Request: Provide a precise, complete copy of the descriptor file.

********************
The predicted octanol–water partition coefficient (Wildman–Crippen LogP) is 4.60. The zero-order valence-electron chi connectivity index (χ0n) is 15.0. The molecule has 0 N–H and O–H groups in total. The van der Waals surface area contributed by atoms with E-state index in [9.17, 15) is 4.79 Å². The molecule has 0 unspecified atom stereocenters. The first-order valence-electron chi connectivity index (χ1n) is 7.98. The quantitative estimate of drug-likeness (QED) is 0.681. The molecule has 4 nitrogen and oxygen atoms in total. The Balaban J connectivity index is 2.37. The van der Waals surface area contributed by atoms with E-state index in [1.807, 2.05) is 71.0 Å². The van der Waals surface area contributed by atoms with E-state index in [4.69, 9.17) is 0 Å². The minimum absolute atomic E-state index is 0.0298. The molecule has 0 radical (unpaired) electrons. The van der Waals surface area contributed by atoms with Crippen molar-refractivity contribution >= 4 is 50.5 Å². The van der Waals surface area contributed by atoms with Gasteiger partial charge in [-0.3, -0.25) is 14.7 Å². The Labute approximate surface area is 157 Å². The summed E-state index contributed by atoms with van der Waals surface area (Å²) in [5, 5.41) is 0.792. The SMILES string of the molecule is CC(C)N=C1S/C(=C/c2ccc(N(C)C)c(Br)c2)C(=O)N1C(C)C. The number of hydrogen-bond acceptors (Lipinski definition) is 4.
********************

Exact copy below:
The predicted octanol–water partition coefficient (Wildman–Crippen LogP) is 4.60. The zero-order valence-electron chi connectivity index (χ0n) is 15.0. The molecule has 0 N–H and O–H groups in total. The van der Waals surface area contributed by atoms with E-state index in [9.17, 15) is 4.79 Å². The molecule has 0 unspecified atom stereocenters. The first-order valence-electron chi connectivity index (χ1n) is 7.98. The quantitative estimate of drug-likeness (QED) is 0.681. The molecule has 4 nitrogen and oxygen atoms in total. The Balaban J connectivity index is 2.37. The van der Waals surface area contributed by atoms with E-state index in [1.807, 2.05) is 71.0 Å². The van der Waals surface area contributed by atoms with E-state index in [4.69, 9.17) is 0 Å². The minimum absolute atomic E-state index is 0.0298. The molecule has 0 radical (unpaired) electrons. The van der Waals surface area contributed by atoms with Crippen molar-refractivity contribution >= 4 is 50.5 Å². The van der Waals surface area contributed by atoms with Gasteiger partial charge in [-0.3, -0.25) is 14.7 Å². The Labute approximate surface area is 157 Å². The summed E-state index contributed by atoms with van der Waals surface area (Å²) in [5, 5.41) is 0.792. The SMILES string of the molecule is CC(C)N=C1S/C(=C/c2ccc(N(C)C)c(Br)c2)C(=O)N1C(C)C. The number of hydrogen-bond acceptors (Lipinski definition) is 4.